BERLIN — When news breaks that an asteroid is on a collision course with Earth, a Berlin family is among the many taking flight. In the next eight days, their struggle for survival will probe deeper questions about what binds them, and what might tear them apart.

Created by Rafael Parente and Peter Kocyla, “8 Days” is directed by Stefan Ruzowitzky and Michael Krummenacher featuring an ensemble cast. The Berlinale Series selection, which world premieres as part of Drama Series Days’ Market Screenings on Feb. 13, is produced by Neuesuper for Sky Germany. World sales are handled by Sky Vision.

Co-creator and showrunner Parente spoke with Variety about the inspiration behind the series, how his characters react in the face of calamity, and whether a world wiped out by an asteroid can dust itself off for Season 2.

The series begins with news that an asteroid is hurtling toward Earth, and there are just eight days left before Europe is wiped out. What sets this apart from your typical disaster series?

In the end, it’s a really character-driven drama. What are you going to do with your last eight days? I think what’s the difference with a classical catastrophe movie or action-superhero movie is that the characters are not heroes. They can’t do anything about the situation. They will not be able to save the world. That creates a lot of empathy. As an audience, you’re very close to the characters. It could be you.

You started developing this show eight years ago. Now we live in a world that seems to be on the brink of its own version of apocalypse. Do you think ‘8 Days’ is even better suited to the world we live in today?

So much has changed in the past eight years. We’re dealing with the question of what happens to society when it stops sticking to its rules. In my life, I was born in 1983, and for me, you would never touch and question these basic rules, these basic institutions. The U.N., human rights. There were a lot of hypocrites, a lot of people who were saying and doing something different—politicians and companies. But it was always something that is totally black and white. There’s a right and wrong. Now we live in a world where people tend more and more to question if these rules are right, or if they’re eternal. From a different angle, it really discusses the question what would happen if society would lose all these rules.

I don’t know if our show is totally realistic, but that’s not the issue. It’s more about what could happen, and to think about that. It’s an experiment, a society experiment. That makes it more than just a catastrophe film.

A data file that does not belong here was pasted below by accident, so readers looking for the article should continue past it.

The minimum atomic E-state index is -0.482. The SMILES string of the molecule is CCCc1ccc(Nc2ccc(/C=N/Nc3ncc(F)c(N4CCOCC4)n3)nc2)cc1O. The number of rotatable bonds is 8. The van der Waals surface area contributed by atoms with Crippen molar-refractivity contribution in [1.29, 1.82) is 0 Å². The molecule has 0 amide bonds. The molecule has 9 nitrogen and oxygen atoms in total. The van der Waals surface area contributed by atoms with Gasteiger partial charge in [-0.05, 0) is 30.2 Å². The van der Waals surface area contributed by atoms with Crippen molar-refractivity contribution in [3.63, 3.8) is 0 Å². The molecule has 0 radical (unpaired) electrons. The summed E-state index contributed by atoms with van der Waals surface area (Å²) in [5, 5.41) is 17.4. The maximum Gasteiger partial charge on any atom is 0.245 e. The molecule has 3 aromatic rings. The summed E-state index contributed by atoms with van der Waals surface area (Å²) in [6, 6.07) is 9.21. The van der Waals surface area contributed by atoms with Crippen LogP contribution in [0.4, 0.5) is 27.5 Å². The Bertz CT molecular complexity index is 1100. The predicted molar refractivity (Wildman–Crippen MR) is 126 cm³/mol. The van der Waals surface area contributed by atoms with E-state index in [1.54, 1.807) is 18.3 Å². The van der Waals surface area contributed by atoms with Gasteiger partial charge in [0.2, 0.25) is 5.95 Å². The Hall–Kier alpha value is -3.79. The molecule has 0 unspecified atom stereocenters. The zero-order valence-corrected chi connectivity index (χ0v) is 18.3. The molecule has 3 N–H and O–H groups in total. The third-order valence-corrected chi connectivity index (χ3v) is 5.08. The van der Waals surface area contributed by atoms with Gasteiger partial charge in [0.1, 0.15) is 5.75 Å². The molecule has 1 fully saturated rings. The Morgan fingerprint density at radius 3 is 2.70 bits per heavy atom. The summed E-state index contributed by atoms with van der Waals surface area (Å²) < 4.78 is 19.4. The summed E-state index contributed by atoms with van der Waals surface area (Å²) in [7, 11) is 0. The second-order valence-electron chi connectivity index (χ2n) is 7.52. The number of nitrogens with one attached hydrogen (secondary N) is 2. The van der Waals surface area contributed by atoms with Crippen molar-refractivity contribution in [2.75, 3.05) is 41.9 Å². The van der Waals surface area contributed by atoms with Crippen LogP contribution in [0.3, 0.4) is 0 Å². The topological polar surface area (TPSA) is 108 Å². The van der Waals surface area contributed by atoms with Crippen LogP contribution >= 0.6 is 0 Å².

An asteroid wiping Europe off the face of the earth doesn’t seem to leave a lot of options for Season 2. Is there a way to move this series forward and take it beyond the first season?

If you ask me if there’s room for a second season, I would say yes. Because I talked to a lot of scientists, and did a lot of research. There are ten scientists working for the European space network that are paid to think about what they would do if an asteroid were to appear. Because it happened, it happened a lot of times. I think just last year, an asteroid came by earth that was closer than the moon. In the universe, that’s very close. But he told me that if something like that happened, we’re not like the dinosaurs. We might survive. It would be a severe, extreme catastrophe, but still: We can make bunkers, we can conserve food, we have electricity. But he told me, ‘Some of us might survive the impact, but the question is do you want to survive the impact?’ Because what happens after that? That’s a nice thought for Season 2.

You started the production company Neuesuper with Simon Amberger and Korbinian Dufter. It’s a young company with a rising profile in the German industry. How do you think your company stands out?

We started our company from film school. It was just the three of us. We did short films, and then we progressed from there. I think what makes our series – not only ‘8 Days,’ but also ‘Hindafing,’ which was nominated for all the prizes last year – what makes them special is that people tell us our shows are very timely, and they’re very refreshing. And I think that’s because we don’t have a boss who’s not in our generation. We make a lot of mistakes, too. But because it’s like a start-up, I think that makes all our themes we deal with, and the stories we tell, not only unique, but also very clear in their tone and mood.